Housing watchdog unable to recruit vital staff as regulatory judgements ‘slip’
TSA can’t fill key financial posts
The Tenant Services Authority has been operating without ‘critical’ regulatory staff and is experiencing delays in making regulatory judgements as its transition to the Homes and Communities Agency looms.
At the regulator’s board meeting this week it emerged it has failed to recruit for ‘roles critical to economic regulation’ through internal Whitehall processes and is now broadening its search beyond the civil service.
Paul Haylock, head of finance and procurement at the regulator, said this process is being hindered by the Communities and Local Government department, which is insisting on vetting all TSA job advertising. ‘Progress on this front is very slow,’ he added.
The CLG said the protocol was in operation because of a recruitment freeze, which can only be circumvented with the agreement of civil servants.
The latest TSA management accounts show an underspend of £188,000 on staff costs in the first six months of the 2011/12 financial year. The board meeting agenda notes this is ‘mainly as a result of continued vacancies in the regulation operations area’. Some of the vacancies are for financial analysts.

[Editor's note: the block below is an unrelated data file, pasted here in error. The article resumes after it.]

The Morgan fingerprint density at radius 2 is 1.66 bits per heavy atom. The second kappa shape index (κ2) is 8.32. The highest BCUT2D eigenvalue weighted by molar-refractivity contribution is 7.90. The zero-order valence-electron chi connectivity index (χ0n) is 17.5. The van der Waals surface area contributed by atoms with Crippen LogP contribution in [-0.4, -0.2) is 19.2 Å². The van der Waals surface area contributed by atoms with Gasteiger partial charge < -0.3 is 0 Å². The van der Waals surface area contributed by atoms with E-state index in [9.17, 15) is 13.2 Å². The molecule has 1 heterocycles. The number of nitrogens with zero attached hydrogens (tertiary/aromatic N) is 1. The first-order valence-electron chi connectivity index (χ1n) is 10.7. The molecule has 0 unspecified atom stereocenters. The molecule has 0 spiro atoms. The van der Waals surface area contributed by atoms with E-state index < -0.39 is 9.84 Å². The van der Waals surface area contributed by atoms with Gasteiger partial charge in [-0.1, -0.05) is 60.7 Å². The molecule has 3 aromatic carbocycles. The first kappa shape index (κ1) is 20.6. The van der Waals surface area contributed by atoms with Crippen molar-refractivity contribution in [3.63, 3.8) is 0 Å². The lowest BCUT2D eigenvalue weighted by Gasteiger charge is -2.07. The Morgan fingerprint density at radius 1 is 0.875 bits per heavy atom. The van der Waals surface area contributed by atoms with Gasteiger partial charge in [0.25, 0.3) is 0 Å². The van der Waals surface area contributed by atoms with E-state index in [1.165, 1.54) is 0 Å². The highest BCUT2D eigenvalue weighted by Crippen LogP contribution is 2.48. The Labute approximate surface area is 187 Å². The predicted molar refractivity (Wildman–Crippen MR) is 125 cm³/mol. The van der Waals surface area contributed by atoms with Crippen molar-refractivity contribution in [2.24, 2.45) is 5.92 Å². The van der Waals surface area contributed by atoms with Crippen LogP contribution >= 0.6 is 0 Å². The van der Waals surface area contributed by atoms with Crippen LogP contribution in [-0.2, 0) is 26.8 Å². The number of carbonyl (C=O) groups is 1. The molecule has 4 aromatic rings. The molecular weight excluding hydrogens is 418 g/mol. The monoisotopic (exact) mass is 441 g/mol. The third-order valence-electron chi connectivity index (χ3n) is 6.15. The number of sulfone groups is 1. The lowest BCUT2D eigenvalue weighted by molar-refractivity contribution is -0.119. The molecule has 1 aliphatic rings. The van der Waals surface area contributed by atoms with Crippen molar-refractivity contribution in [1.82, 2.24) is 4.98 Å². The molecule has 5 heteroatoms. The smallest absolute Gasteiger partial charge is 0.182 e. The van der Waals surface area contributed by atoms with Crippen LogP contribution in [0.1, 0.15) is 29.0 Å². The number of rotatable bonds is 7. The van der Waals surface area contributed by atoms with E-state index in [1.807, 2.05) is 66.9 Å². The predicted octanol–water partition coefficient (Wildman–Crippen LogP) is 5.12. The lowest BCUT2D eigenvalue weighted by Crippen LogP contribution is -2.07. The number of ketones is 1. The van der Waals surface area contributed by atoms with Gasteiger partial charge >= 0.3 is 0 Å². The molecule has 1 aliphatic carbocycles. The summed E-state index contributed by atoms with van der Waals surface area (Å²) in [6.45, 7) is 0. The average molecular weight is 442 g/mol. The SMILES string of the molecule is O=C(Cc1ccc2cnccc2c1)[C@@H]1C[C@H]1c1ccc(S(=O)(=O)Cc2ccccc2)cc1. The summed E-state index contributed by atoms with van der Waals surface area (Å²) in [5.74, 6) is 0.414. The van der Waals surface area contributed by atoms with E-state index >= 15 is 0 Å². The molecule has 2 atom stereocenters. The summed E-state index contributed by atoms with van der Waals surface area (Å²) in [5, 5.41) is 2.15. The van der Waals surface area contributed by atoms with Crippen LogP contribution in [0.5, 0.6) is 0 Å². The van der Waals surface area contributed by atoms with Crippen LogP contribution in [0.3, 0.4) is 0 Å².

The TSA usually issues regulatory judgements assessing the financial viability and governance of social landlords on a monthly basis. It has not issued a single new one since August - and only four since the end of May.
Jonathan Walters, deputy director of regulatory operations at the TSA, told the board there had been ‘slippage’ on issuing judgements, but this was due to delays in providers signing contracts for affordable rent funding with the HCA.
In a statement the TSA said it will issue its next round of regulatory judgements at the end of December, and that recruitment problems were not responsible for the delay. The regulator will close at the end of March next year when its powers transfer to a new committee within the HCA.
Matthew Bailes, director of regulation at the TSA, will lead on regulation within the HCA. Current TSA deputy chair Julian Ashby will chair the new regulatory committee, which is due to start work before the transition so it can ‘hit the ground running’.
The TSA said 11 employees have agreed to take voluntary redundancy, although some will stay on beyond 31 March to help with the handover.
Keith Exford, chief executive of Affinity Sutton and chair of the G15 group of London’s largest housing associations, said: ‘I think the TSA is in a pretty near impossible position in that the situation its staff are in makes it difficult to retain and recruit staff.’